The U.S. economic expansion probably will be crimped without being halted by the budget deal that won approval by the House of Representatives last night after being forged by the Senate and White House.
The agreement permanently reinstates the income tax cuts for most workers that ended Dec. 31, continues expanded unemployment benefits and delays automatic spending cuts for two months. It would let a two-percentage-point payroll tax cut expire.
The elimination of the payroll tax cut, coupled with higher income taxes on the wealthy, will help clip growth in the first quarter to 1 percent, from 3.1 percent in 2012’s third quarter, the latest data available, according to economists at JPMorgan Chase & Co. and Bank of America Corp. The expansion will strengthen later in the year as the housing market continues to rebound, they forecast.
“It’s going to definitely present a headwind for the economy,” Michael Feroli, chief U.S. economist for JPMorgan Chase in New York, said. “We’re looking for a downdraft in growth in the first half of the year, with the economy coming back in the second.”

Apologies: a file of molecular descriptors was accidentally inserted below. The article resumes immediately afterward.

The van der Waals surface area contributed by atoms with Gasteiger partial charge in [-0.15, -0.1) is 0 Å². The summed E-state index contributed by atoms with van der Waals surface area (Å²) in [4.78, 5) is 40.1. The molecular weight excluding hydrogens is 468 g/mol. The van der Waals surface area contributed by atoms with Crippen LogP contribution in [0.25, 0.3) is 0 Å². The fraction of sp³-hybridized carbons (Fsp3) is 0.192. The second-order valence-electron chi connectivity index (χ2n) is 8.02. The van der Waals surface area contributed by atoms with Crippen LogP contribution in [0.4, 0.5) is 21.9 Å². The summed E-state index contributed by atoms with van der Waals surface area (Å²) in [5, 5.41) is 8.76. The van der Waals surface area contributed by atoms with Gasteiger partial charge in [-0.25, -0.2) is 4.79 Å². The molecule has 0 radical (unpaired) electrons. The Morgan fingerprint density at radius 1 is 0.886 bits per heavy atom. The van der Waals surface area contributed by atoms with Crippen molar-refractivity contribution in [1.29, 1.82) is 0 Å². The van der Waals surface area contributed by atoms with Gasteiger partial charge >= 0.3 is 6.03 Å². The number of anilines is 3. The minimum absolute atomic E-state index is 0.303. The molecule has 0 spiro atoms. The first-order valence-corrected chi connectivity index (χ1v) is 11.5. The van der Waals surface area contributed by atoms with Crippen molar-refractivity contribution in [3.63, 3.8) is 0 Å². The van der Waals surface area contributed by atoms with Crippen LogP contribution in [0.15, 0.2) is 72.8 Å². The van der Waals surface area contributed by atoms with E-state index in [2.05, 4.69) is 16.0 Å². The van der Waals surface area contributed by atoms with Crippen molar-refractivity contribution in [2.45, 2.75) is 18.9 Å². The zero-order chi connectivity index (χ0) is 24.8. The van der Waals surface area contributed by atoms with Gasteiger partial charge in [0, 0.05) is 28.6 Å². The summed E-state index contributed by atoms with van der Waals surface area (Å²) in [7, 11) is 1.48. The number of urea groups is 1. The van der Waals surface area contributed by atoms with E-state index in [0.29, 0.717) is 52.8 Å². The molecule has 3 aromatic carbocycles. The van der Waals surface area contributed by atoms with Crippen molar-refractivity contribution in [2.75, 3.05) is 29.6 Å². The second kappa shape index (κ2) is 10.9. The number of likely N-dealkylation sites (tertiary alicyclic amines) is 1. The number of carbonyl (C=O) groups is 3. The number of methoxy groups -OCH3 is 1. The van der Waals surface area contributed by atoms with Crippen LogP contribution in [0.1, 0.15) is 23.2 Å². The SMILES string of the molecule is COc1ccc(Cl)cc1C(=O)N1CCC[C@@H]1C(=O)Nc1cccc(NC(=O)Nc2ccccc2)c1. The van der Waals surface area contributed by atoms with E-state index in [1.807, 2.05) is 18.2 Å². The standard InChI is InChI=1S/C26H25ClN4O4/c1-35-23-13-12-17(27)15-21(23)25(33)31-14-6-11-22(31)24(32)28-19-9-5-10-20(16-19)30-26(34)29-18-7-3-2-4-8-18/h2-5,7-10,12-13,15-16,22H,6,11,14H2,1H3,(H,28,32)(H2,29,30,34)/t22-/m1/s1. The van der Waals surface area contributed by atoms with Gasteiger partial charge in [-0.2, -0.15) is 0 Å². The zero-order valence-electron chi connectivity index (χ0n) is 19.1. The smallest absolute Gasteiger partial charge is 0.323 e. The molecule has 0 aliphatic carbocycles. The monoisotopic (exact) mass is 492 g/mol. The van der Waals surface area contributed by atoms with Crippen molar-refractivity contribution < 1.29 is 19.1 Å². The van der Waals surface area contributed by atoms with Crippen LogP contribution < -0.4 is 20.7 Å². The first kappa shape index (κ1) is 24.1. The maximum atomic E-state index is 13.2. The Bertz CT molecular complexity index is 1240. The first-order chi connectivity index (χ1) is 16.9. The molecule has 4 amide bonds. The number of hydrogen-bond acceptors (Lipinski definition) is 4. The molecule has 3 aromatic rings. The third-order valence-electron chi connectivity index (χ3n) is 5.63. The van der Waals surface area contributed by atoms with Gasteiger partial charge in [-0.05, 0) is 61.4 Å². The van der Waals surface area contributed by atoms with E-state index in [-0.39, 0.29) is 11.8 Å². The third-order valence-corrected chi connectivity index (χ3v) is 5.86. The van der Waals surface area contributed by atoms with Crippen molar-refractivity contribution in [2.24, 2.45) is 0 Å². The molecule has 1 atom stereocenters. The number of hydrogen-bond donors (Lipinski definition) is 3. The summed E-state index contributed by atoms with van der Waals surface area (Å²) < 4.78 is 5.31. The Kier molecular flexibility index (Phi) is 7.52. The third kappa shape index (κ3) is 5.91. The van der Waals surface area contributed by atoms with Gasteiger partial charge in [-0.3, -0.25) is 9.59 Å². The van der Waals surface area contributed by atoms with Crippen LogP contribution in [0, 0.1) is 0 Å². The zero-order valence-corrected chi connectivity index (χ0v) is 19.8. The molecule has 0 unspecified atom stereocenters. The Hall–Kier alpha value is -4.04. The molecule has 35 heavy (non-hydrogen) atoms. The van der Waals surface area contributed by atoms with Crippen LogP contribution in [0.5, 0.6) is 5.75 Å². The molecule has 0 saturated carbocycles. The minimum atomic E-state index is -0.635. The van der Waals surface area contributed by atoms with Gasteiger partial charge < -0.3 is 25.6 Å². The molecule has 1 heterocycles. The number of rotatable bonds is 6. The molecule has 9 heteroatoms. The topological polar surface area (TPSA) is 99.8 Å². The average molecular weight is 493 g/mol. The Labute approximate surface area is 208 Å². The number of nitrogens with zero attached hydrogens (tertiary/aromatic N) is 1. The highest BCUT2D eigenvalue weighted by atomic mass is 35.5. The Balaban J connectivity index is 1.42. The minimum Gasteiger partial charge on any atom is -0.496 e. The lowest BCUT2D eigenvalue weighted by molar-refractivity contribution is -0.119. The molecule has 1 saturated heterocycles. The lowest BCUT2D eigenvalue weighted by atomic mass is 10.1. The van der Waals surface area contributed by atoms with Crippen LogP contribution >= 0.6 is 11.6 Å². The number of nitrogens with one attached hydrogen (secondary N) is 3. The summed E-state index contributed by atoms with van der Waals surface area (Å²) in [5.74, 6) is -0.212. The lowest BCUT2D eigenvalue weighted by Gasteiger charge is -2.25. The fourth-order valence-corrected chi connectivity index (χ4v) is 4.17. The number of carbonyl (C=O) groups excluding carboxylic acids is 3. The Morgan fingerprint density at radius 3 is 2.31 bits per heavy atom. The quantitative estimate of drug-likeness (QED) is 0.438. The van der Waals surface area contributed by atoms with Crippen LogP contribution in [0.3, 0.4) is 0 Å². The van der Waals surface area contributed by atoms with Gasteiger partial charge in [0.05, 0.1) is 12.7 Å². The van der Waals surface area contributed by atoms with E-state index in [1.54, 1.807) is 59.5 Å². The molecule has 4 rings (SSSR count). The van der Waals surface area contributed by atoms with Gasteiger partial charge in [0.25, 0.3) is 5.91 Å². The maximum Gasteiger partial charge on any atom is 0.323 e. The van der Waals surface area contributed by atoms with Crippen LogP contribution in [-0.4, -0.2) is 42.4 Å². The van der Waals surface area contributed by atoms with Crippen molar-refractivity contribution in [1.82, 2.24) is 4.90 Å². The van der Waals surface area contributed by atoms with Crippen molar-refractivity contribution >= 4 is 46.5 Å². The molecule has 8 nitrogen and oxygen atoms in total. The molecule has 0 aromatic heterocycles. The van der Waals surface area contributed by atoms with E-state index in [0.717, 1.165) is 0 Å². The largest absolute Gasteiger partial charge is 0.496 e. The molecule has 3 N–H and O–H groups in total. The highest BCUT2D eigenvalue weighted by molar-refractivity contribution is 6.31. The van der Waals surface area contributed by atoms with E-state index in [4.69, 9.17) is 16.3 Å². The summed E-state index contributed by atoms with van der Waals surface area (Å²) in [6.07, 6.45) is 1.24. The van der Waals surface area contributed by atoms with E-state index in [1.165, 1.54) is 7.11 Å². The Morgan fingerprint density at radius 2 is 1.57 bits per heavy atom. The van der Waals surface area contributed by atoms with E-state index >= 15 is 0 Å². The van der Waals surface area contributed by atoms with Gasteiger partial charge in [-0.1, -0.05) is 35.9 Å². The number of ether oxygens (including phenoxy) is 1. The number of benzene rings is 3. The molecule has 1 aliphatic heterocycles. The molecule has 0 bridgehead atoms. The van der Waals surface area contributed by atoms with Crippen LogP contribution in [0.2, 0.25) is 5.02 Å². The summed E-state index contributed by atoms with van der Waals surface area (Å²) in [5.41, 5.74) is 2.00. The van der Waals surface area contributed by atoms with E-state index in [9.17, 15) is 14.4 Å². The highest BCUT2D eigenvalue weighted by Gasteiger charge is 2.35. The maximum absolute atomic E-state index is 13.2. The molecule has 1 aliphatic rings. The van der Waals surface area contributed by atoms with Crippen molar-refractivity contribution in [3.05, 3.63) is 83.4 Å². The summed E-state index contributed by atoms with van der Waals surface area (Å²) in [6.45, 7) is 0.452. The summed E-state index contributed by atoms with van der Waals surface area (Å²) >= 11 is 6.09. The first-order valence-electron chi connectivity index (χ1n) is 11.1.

The package isn’t the grand bargain on deficit reduction that lawmakers wanted when they created the tax-and-spending deadlines over the past three years. Instead, it would avert most of the immediate pain and postpone Congress’ fiscal feud for two months -- until a February fight over raising the $16.4 trillion debt limit.
The biggest hit to the economy from the fiscal package probably will come from the expiration of the payroll tax cut, Feroli said. Designed as a temporary measure to boost the economy in 2011, the reduction was extended through 2012. He reckons that its elimination will slow growth by just over a half percentage point this year by taking $125 billion out of consumers’ pockets.
Payroll taxes would rise, to 6.2 percent from 4.2 percent last year, ending transfers from the general fund to Social Security to cover its cost. That will make paychecks smaller in 2013; someone earning $50,000 and being paid twice a month will lose $41.67 per paycheck.
It “would have a meaningful impact because it hits everybody,” said Michael Gapen, a New York-based senior economist at Barclays Plc. “You’d see it in the first quarter, and consumption would ratchet down.” Higher taxes on the wealthy won’t have as much of an effect because top earners tend to save more of their income rather than spend it, he added.